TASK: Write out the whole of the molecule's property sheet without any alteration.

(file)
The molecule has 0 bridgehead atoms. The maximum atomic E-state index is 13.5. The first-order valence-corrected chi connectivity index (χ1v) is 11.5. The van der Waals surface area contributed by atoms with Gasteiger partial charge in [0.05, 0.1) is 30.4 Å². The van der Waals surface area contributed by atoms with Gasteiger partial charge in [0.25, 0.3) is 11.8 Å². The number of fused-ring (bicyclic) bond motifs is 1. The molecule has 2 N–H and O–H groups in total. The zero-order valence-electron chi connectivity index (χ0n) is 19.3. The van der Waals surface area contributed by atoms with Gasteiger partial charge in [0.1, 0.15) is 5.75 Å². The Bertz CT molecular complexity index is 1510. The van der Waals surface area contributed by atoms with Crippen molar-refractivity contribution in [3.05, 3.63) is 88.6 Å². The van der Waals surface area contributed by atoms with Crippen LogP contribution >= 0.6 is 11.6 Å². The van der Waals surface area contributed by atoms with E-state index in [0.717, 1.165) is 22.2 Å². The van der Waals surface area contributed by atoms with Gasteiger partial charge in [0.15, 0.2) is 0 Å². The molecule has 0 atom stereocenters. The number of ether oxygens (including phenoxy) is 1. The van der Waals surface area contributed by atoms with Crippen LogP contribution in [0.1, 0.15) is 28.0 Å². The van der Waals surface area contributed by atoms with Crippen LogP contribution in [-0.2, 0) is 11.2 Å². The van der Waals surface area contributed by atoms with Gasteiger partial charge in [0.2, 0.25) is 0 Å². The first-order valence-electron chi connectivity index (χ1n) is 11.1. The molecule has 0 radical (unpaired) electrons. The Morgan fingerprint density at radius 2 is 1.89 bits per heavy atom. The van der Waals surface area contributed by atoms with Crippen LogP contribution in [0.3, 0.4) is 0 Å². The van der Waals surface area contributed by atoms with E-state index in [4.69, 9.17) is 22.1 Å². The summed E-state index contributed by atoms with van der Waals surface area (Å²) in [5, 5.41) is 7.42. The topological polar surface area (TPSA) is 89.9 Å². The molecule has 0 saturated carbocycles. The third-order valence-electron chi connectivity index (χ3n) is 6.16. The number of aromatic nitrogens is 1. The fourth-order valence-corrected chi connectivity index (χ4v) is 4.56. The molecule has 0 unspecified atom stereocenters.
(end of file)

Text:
The molecule has 0 bridgehead atoms. The maximum atomic E-state index is 13.5. The first-order valence-corrected chi connectivity index (χ1v) is 11.5. The van der Waals surface area contributed by atoms with Gasteiger partial charge in [0.05, 0.1) is 30.4 Å². The van der Waals surface area contributed by atoms with Gasteiger partial charge in [0.25, 0.3) is 11.8 Å². The number of fused-ring (bicyclic) bond motifs is 1. The molecule has 2 N–H and O–H groups in total. The zero-order valence-electron chi connectivity index (χ0n) is 19.3. The van der Waals surface area contributed by atoms with Gasteiger partial charge in [0.1, 0.15) is 5.75 Å². The Bertz CT molecular complexity index is 1510. The van der Waals surface area contributed by atoms with Crippen molar-refractivity contribution in [3.05, 3.63) is 88.6 Å². The van der Waals surface area contributed by atoms with Crippen LogP contribution >= 0.6 is 11.6 Å². The van der Waals surface area contributed by atoms with E-state index in [0.717, 1.165) is 22.2 Å². The van der Waals surface area contributed by atoms with Gasteiger partial charge in [0.15, 0.2) is 0 Å². The molecule has 0 atom stereocenters. The number of ether oxygens (including phenoxy) is 1. The van der Waals surface area contributed by atoms with Crippen LogP contribution in [0.1, 0.15) is 28.0 Å². The van der Waals surface area contributed by atoms with Crippen LogP contribution in [-0.2, 0) is 11.2 Å². The van der Waals surface area contributed by atoms with Gasteiger partial charge in [0.2, 0.25) is 0 Å². The first-order valence-electron chi connectivity index (χ1n) is 11.1. The molecule has 0 radical (unpaired) electrons. The Morgan fingerprint density at radius 2 is 1.89 bits per heavy atom. The van der Waals surface area contributed by atoms with Crippen LogP contribution in [0.3, 0.4) is 0 Å². The van der Waals surface area contributed by atoms with E-state index in [4.69, 9.17) is 22.1 Å². The summed E-state index contributed by atoms with van der Waals surface area (Å²) in [5, 5.41) is 7.42. The topological polar surface area (TPSA) is 89.9 Å². The molecule has 0 saturated carbocycles. The third-order valence-electron chi connectivity index (χ3n) is 6.16. The number of aromatic nitrogens is 1. The fourth-order valence-corrected chi connectivity index (χ4v) is 4.56. The molecule has 0 unspecified atom stereocenters.